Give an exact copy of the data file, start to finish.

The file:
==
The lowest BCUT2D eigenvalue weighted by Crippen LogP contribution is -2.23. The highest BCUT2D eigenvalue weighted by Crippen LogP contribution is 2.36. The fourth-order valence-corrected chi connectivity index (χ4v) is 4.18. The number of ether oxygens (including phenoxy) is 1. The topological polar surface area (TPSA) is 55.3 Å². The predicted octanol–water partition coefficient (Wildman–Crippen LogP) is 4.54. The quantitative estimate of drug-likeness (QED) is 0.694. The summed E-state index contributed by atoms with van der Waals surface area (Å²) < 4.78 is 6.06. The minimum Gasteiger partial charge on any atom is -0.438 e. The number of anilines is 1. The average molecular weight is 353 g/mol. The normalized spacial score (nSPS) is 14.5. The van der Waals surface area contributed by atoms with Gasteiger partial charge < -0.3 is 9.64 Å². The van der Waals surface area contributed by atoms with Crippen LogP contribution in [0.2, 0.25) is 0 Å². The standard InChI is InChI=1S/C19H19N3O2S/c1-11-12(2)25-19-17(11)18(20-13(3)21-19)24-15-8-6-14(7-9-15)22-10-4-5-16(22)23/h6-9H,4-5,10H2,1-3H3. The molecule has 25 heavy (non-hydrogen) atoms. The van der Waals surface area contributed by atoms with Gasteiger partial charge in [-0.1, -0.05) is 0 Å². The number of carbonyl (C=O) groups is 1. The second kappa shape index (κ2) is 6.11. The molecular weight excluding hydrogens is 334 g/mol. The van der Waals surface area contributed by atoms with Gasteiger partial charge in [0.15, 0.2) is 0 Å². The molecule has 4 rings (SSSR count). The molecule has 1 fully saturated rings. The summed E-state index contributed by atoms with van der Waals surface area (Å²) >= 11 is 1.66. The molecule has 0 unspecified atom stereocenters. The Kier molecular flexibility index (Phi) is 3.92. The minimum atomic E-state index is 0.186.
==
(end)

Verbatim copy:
The lowest BCUT2D eigenvalue weighted by Crippen LogP contribution is -2.23. The highest BCUT2D eigenvalue weighted by Crippen LogP contribution is 2.36. The fourth-order valence-corrected chi connectivity index (χ4v) is 4.18. The number of ether oxygens (including phenoxy) is 1. The topological polar surface area (TPSA) is 55.3 Å². The predicted octanol–water partition coefficient (Wildman–Crippen LogP) is 4.54. The quantitative estimate of drug-likeness (QED) is 0.694. The summed E-state index contributed by atoms with van der Waals surface area (Å²) < 4.78 is 6.06. The minimum Gasteiger partial charge on any atom is -0.438 e. The number of anilines is 1. The average molecular weight is 353 g/mol. The normalized spacial score (nSPS) is 14.5. The van der Waals surface area contributed by atoms with Gasteiger partial charge < -0.3 is 9.64 Å². The van der Waals surface area contributed by atoms with Crippen LogP contribution in [0.2, 0.25) is 0 Å². The standard InChI is InChI=1S/C19H19N3O2S/c1-11-12(2)25-19-17(11)18(20-13(3)21-19)24-15-8-6-14(7-9-15)22-10-4-5-16(22)23/h6-9H,4-5,10H2,1-3H3. The molecule has 25 heavy (non-hydrogen) atoms. The van der Waals surface area contributed by atoms with Gasteiger partial charge in [-0.1, -0.05) is 0 Å². The number of carbonyl (C=O) groups is 1. The second kappa shape index (κ2) is 6.11. The molecular weight excluding hydrogens is 334 g/mol. The van der Waals surface area contributed by atoms with Gasteiger partial charge in [0.15, 0.2) is 0 Å². The molecule has 4 rings (SSSR count). The molecule has 1 fully saturated rings. The summed E-state index contributed by atoms with van der Waals surface area (Å²) >= 11 is 1.66. The molecule has 0 unspecified atom stereocenters. The Kier molecular flexibility index (Phi) is 3.92. The minimum atomic E-state index is 0.186.